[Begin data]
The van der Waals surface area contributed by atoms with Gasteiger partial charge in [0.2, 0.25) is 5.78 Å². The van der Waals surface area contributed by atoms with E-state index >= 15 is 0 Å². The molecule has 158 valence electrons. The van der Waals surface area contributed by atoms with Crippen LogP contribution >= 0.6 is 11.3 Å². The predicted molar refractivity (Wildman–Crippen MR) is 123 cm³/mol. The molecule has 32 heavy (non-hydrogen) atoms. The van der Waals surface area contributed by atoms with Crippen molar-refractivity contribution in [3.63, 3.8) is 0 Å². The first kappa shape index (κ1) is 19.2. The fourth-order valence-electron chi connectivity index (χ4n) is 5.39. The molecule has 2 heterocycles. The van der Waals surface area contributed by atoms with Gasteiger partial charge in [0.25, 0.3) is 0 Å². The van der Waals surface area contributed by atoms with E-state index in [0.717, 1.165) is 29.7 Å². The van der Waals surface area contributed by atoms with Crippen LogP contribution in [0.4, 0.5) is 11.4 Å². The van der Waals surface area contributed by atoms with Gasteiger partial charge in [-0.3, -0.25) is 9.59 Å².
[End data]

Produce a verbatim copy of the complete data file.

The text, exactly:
The van der Waals surface area contributed by atoms with Gasteiger partial charge in [0.2, 0.25) is 5.78 Å². The van der Waals surface area contributed by atoms with E-state index >= 15 is 0 Å². The molecule has 158 valence electrons. The van der Waals surface area contributed by atoms with Crippen LogP contribution >= 0.6 is 11.3 Å². The predicted molar refractivity (Wildman–Crippen MR) is 123 cm³/mol. The molecule has 32 heavy (non-hydrogen) atoms. The van der Waals surface area contributed by atoms with Crippen molar-refractivity contribution in [3.63, 3.8) is 0 Å². The first kappa shape index (κ1) is 19.2. The fourth-order valence-electron chi connectivity index (χ4n) is 5.39. The molecule has 2 heterocycles. The van der Waals surface area contributed by atoms with Gasteiger partial charge in [0.25, 0.3) is 0 Å². The van der Waals surface area contributed by atoms with E-state index in [0.717, 1.165) is 29.7 Å². The van der Waals surface area contributed by atoms with Crippen LogP contribution in [0.4, 0.5) is 11.4 Å². The van der Waals surface area contributed by atoms with Gasteiger partial charge in [-0.3, -0.25) is 9.59 Å².